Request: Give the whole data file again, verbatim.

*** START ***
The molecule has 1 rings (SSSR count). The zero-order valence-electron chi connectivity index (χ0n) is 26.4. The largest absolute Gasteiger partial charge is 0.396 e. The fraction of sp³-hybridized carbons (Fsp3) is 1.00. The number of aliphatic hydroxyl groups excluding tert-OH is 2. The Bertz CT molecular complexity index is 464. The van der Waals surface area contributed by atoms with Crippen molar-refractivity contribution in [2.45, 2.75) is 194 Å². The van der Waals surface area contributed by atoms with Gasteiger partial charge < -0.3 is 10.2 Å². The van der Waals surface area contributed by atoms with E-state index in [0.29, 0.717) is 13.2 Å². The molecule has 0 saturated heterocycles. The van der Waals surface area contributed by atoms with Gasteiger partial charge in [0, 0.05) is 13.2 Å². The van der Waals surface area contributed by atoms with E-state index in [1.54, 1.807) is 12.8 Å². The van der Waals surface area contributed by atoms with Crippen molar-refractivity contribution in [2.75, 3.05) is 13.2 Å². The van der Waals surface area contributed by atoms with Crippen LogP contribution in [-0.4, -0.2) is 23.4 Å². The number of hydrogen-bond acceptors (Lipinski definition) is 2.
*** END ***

The molecule has 1 rings (SSSR count). The zero-order valence-electron chi connectivity index (χ0n) is 26.4. The largest absolute Gasteiger partial charge is 0.396 e. The fraction of sp³-hybridized carbons (Fsp3) is 1.00. The number of aliphatic hydroxyl groups excluding tert-OH is 2. The Bertz CT molecular complexity index is 464. The van der Waals surface area contributed by atoms with Crippen molar-refractivity contribution in [2.45, 2.75) is 194 Å². The van der Waals surface area contributed by atoms with Gasteiger partial charge < -0.3 is 10.2 Å². The van der Waals surface area contributed by atoms with E-state index in [0.29, 0.717) is 13.2 Å². The molecule has 0 saturated heterocycles. The van der Waals surface area contributed by atoms with Gasteiger partial charge in [0, 0.05) is 13.2 Å². The van der Waals surface area contributed by atoms with E-state index in [1.54, 1.807) is 12.8 Å². The van der Waals surface area contributed by atoms with Crippen molar-refractivity contribution in [2.75, 3.05) is 13.2 Å². The van der Waals surface area contributed by atoms with Crippen LogP contribution in [-0.4, -0.2) is 23.4 Å². The number of hydrogen-bond acceptors (Lipinski definition) is 2.